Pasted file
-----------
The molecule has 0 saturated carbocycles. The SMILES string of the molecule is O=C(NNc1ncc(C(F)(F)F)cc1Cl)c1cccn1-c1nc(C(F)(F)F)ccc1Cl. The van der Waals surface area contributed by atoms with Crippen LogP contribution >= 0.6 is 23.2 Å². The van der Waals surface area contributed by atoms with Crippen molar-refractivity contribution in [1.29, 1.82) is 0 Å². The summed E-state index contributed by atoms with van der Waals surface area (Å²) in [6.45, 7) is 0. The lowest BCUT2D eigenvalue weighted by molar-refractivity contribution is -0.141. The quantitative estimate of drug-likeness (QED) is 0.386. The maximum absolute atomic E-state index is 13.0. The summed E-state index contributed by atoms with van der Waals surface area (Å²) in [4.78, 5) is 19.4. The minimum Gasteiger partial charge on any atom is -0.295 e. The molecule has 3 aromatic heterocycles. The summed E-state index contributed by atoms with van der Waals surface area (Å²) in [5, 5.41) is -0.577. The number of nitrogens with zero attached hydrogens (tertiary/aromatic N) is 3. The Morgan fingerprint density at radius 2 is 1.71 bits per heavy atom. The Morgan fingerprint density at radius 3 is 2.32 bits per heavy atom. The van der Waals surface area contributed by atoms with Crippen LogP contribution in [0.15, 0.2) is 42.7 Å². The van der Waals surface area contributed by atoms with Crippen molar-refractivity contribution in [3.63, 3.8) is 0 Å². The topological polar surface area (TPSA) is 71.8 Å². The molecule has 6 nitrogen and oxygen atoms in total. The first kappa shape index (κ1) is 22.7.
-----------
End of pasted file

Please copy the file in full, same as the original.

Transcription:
The molecule has 0 saturated carbocycles. The SMILES string of the molecule is O=C(NNc1ncc(C(F)(F)F)cc1Cl)c1cccn1-c1nc(C(F)(F)F)ccc1Cl. The van der Waals surface area contributed by atoms with Crippen LogP contribution >= 0.6 is 23.2 Å². The van der Waals surface area contributed by atoms with Crippen molar-refractivity contribution in [1.29, 1.82) is 0 Å². The summed E-state index contributed by atoms with van der Waals surface area (Å²) in [6.45, 7) is 0. The lowest BCUT2D eigenvalue weighted by molar-refractivity contribution is -0.141. The quantitative estimate of drug-likeness (QED) is 0.386. The maximum absolute atomic E-state index is 13.0. The summed E-state index contributed by atoms with van der Waals surface area (Å²) in [4.78, 5) is 19.4. The minimum Gasteiger partial charge on any atom is -0.295 e. The molecule has 3 aromatic heterocycles. The summed E-state index contributed by atoms with van der Waals surface area (Å²) in [5, 5.41) is -0.577. The number of nitrogens with zero attached hydrogens (tertiary/aromatic N) is 3. The Morgan fingerprint density at radius 2 is 1.71 bits per heavy atom. The Morgan fingerprint density at radius 3 is 2.32 bits per heavy atom. The van der Waals surface area contributed by atoms with Crippen LogP contribution in [0.15, 0.2) is 42.7 Å². The van der Waals surface area contributed by atoms with Crippen molar-refractivity contribution in [3.63, 3.8) is 0 Å². The topological polar surface area (TPSA) is 71.8 Å². The molecule has 6 nitrogen and oxygen atoms in total. The first kappa shape index (κ1) is 22.7.